I was never fortunate enough to have every single Micronauts toy, but that would have been nearly impossible for almost everyone as there were so many different toys in the line. Besides, I was between six and ten years old when I was into Micronauts, and my allowance of $2 a week didn’t exactly lend itself to buying much, even if comics were still only 35 cents back then.
Still, I managed to gather a number of Micronauts over the years.
Like many fans of the series, my favorite has to be the villainous Baron Karza. Standing a full 6.5 inches tall with black armor and red eyes, Baron Karza sported a jet pack and launched a scarlet missile from the center of his chest. Better yet, he could fire both of his fists out as missiles. His figure was one of those that was interchangeable, the arms and head and legs connecting to the main body with magnets, so parts of him could be combined in all kinds of weird ways or exchanged with other, similar figures in the series to create some truly unique monstrosities. Baron Karza has also tended to be the main villain in the various comic book versions of the Micronauts, and that has always felt right to me.
Other Micronauts I had were Space Glider, with his helmet and jet pack with wings that opened up; Galactic Warrior, with his gun that launched soft-tipped missiles; Pharoid with golden wings at his sides and a time machine that looked like an ancient Egyptian sarcophagus; and then Acroyear, another villain.
Acroyear was a favorite. I guess I have a thing for villains. Not only did he look as if he wore armor, but he carried a short sword and an odd-looking jet pack that sprouted two large spinning wheels. His parts were also interchangeable, so you could build him into different forms.
There were plenty of others Micronauts, but those above were the ones I owned as a kid. Yes, I wish I’d managed to pick up the others, but I have fond memories of what I did have.
The Later Years
Unfortunately by 1980 the Micronauts were on their way out. They seemed as popular as ever, evidenced by Marvel Comics’ continual run of their title until 1986, but the Mego toy company ran into financial troubles in the early 1980s and filed for bankruptcy in 1982, finally no longer existing by 1983.
Still, the Micronauts lived on.
In Italy the iMicronauti line of toys came into being about the same time as the Micronauts in the U.S. and continued for a short while.
In Japan the original Microman series continued until 1984, then sprang up once more from 1998 to 2007.
In 1985 a series of toys called The Inter-changeables appeared in a few stores. Supposedly made by a company known as HourToy, it was obvious The Inter-changeables were just the Micronauts under a different name. Unfortunately, though made from the same molds as the Micronauts, The Inter-changeables were of inferior quality, made almost wholly of cheap plastics that cracked and broke easily. In 1986 The Inter-changeables continued on under a company called M&D Toys, but it was not to last. The Inter-changeables disappeared from toys soon thereafter.
Then the Palisades toy company decided in 2002 to come out with the Micronaut Retro Series. Apparently there were a lot of difficulties in the manufacture and distribution of these new Micronauts, so the series never had a chance to take off, though a few were sold.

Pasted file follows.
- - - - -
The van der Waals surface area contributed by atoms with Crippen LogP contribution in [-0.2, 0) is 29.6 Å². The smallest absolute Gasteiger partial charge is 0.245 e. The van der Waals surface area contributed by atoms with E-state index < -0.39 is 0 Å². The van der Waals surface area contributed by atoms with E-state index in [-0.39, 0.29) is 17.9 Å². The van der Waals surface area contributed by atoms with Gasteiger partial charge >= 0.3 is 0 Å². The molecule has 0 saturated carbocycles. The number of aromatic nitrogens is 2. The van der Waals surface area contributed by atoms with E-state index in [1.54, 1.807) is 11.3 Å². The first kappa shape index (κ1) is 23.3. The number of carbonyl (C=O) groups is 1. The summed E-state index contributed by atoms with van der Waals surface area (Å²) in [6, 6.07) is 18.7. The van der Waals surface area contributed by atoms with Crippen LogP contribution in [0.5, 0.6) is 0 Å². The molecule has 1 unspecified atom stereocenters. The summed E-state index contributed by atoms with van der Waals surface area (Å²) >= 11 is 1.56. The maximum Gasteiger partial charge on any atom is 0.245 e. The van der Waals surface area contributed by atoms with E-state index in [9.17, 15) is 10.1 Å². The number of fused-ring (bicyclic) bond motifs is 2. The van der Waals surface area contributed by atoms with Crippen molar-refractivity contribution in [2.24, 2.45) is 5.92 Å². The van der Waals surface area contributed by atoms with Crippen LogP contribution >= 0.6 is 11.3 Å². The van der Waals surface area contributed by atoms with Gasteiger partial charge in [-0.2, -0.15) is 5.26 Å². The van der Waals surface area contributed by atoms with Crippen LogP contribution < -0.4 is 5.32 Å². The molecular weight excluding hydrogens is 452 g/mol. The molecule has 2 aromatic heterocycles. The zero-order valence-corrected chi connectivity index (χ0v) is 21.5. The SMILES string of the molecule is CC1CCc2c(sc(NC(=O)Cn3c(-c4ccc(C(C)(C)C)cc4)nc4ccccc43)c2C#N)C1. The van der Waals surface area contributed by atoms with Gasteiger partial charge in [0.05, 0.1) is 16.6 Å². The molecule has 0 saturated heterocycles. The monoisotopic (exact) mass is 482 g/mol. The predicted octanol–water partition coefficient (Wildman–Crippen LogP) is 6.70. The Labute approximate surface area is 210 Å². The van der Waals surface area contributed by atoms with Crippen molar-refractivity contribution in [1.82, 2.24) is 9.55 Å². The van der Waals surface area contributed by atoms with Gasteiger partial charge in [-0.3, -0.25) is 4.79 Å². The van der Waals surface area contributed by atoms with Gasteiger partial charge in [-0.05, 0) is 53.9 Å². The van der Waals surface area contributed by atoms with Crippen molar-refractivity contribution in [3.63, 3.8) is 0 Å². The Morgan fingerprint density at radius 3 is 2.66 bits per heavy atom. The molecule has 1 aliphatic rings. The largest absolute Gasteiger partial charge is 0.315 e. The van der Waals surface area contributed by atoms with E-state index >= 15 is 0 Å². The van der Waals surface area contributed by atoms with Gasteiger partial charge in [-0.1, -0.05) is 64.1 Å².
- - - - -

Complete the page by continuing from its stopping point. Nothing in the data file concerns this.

Rumors have sprang up over the years about one company or another coming out with another line of Micronauts, and there has even been talk of a Micronauts movie or another Micronauts comic book, so die-hard fans always have something to hold onto. Apparently Hasbro now owns the Micronauts, and maybe they will do something with the franchise.
Also, the Micronauts in all their forms have become collectors’ items for many fans, and often the action figures and other paraphernalia can be found for sale at various online or auction sites.
So, Micronauts fans never give up. Maybe there’s hope.
As always, Stay Nerdy!
We started a new series where we take a popular fictional character and see what we think his levels would need to be in order to play and feel like the character you see in the comics and movies.
For this series we are fully going to the Epic levels which we have no rules for beyond boons. So we wan to give them the class features of Dungeons and Dragons we see used on a regular basis.
D&Dized Thor in 5th edition
Happy Memorial Day! I hope this day finds you and yours well. Nerdarchist Ted here again. Lets look back to the time we were kids. Do you remember fondly watching and playing Super heroes? Do you remember reading those choose your own adventure books?
Do you want to gain Super Powers?
Well I recently found that link to my childhood that covers both. Superpowered by James Schannep covers it quite awesomely. It is a choose your own adventure book about an ordinary person who can get super powers and as you would guess there are loads of options.
Like any choose your own adventure book there are lots of options some the end the book quite quickly and others that can take you down the long reading road. As an avid reader, one that has spent many an hour of reading these choose your way books, I knew the short roads early on and I experimented with those first to see where they would lead. Continue reading Books in review – Superpowered by James Schannep – Choose your own adventure